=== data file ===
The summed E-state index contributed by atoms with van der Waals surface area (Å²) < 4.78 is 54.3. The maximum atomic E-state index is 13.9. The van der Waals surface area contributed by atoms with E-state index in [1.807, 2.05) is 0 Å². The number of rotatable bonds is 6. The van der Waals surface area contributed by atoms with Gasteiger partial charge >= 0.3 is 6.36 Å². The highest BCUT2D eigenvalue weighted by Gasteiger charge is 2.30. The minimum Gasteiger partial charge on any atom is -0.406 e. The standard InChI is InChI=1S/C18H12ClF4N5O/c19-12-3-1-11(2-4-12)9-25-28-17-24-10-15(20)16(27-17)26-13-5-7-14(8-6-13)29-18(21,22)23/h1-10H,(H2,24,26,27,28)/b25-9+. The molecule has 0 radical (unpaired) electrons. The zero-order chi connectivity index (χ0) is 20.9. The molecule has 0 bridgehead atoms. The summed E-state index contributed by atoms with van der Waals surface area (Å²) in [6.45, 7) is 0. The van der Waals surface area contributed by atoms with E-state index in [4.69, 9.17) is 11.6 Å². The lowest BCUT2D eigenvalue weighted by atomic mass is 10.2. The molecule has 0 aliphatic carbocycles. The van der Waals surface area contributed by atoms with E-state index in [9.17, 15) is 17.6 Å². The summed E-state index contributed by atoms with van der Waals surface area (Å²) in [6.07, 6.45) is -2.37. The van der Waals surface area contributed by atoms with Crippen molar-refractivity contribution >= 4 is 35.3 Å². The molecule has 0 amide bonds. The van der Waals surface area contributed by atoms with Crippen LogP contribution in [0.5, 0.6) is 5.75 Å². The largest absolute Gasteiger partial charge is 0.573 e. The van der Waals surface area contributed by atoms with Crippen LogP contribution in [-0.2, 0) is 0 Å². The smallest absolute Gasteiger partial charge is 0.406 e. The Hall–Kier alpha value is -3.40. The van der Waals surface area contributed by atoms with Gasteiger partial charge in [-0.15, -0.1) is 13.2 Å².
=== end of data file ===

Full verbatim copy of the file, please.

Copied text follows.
The summed E-state index contributed by atoms with van der Waals surface area (Å²) < 4.78 is 54.3. The maximum atomic E-state index is 13.9. The van der Waals surface area contributed by atoms with E-state index in [1.807, 2.05) is 0 Å². The number of rotatable bonds is 6. The van der Waals surface area contributed by atoms with Gasteiger partial charge >= 0.3 is 6.36 Å². The highest BCUT2D eigenvalue weighted by Gasteiger charge is 2.30. The minimum Gasteiger partial charge on any atom is -0.406 e. The standard InChI is InChI=1S/C18H12ClF4N5O/c19-12-3-1-11(2-4-12)9-25-28-17-24-10-15(20)16(27-17)26-13-5-7-14(8-6-13)29-18(21,22)23/h1-10H,(H2,24,26,27,28)/b25-9+. The molecule has 0 radical (unpaired) electrons. The zero-order chi connectivity index (χ0) is 20.9. The molecule has 0 bridgehead atoms. The summed E-state index contributed by atoms with van der Waals surface area (Å²) in [6.45, 7) is 0. The van der Waals surface area contributed by atoms with E-state index in [4.69, 9.17) is 11.6 Å². The lowest BCUT2D eigenvalue weighted by atomic mass is 10.2. The molecule has 0 aliphatic carbocycles. The van der Waals surface area contributed by atoms with E-state index in [9.17, 15) is 17.6 Å². The summed E-state index contributed by atoms with van der Waals surface area (Å²) in [6.07, 6.45) is -2.37. The van der Waals surface area contributed by atoms with Crippen molar-refractivity contribution >= 4 is 35.3 Å². The molecule has 0 amide bonds. The van der Waals surface area contributed by atoms with Crippen LogP contribution in [0.5, 0.6) is 5.75 Å². The largest absolute Gasteiger partial charge is 0.573 e. The van der Waals surface area contributed by atoms with Crippen LogP contribution in [-0.2, 0) is 0 Å². The smallest absolute Gasteiger partial charge is 0.406 e. The Hall–Kier alpha value is -3.40. The van der Waals surface area contributed by atoms with Gasteiger partial charge in [-0.15, -0.1) is 13.2 Å².